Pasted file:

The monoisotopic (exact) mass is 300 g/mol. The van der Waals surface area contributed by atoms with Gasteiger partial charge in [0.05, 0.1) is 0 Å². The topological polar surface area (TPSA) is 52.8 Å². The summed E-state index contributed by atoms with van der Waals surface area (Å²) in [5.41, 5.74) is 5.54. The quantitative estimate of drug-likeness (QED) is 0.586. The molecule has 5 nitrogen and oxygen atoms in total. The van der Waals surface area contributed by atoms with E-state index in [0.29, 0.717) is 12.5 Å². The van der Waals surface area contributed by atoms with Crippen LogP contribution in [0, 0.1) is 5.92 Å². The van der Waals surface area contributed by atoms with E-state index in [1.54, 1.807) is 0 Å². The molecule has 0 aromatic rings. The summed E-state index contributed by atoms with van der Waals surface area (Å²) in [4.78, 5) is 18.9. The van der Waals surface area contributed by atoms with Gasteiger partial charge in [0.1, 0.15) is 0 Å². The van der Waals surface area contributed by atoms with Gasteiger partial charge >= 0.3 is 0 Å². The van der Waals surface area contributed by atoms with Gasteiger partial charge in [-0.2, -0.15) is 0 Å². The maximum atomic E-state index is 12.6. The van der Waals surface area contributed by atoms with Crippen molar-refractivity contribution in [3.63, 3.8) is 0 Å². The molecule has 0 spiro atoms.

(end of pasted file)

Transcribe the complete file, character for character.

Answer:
The monoisotopic (exact) mass is 300 g/mol. The van der Waals surface area contributed by atoms with Gasteiger partial charge in [0.05, 0.1) is 0 Å². The topological polar surface area (TPSA) is 52.8 Å². The summed E-state index contributed by atoms with van der Waals surface area (Å²) in [5.41, 5.74) is 5.54. The quantitative estimate of drug-likeness (QED) is 0.586. The molecule has 5 nitrogen and oxygen atoms in total. The van der Waals surface area contributed by atoms with E-state index in [0.29, 0.717) is 12.5 Å². The van der Waals surface area contributed by atoms with Crippen LogP contribution in [0, 0.1) is 5.92 Å². The van der Waals surface area contributed by atoms with E-state index in [1.54, 1.807) is 0 Å². The molecule has 0 aromatic rings. The summed E-state index contributed by atoms with van der Waals surface area (Å²) in [4.78, 5) is 18.9. The van der Waals surface area contributed by atoms with Gasteiger partial charge in [0.1, 0.15) is 0 Å². The van der Waals surface area contributed by atoms with Gasteiger partial charge >= 0.3 is 0 Å². The van der Waals surface area contributed by atoms with Gasteiger partial charge in [-0.2, -0.15) is 0 Å². The maximum atomic E-state index is 12.6. The van der Waals surface area contributed by atoms with Crippen molar-refractivity contribution in [3.63, 3.8) is 0 Å². The molecule has 0 spiro atoms.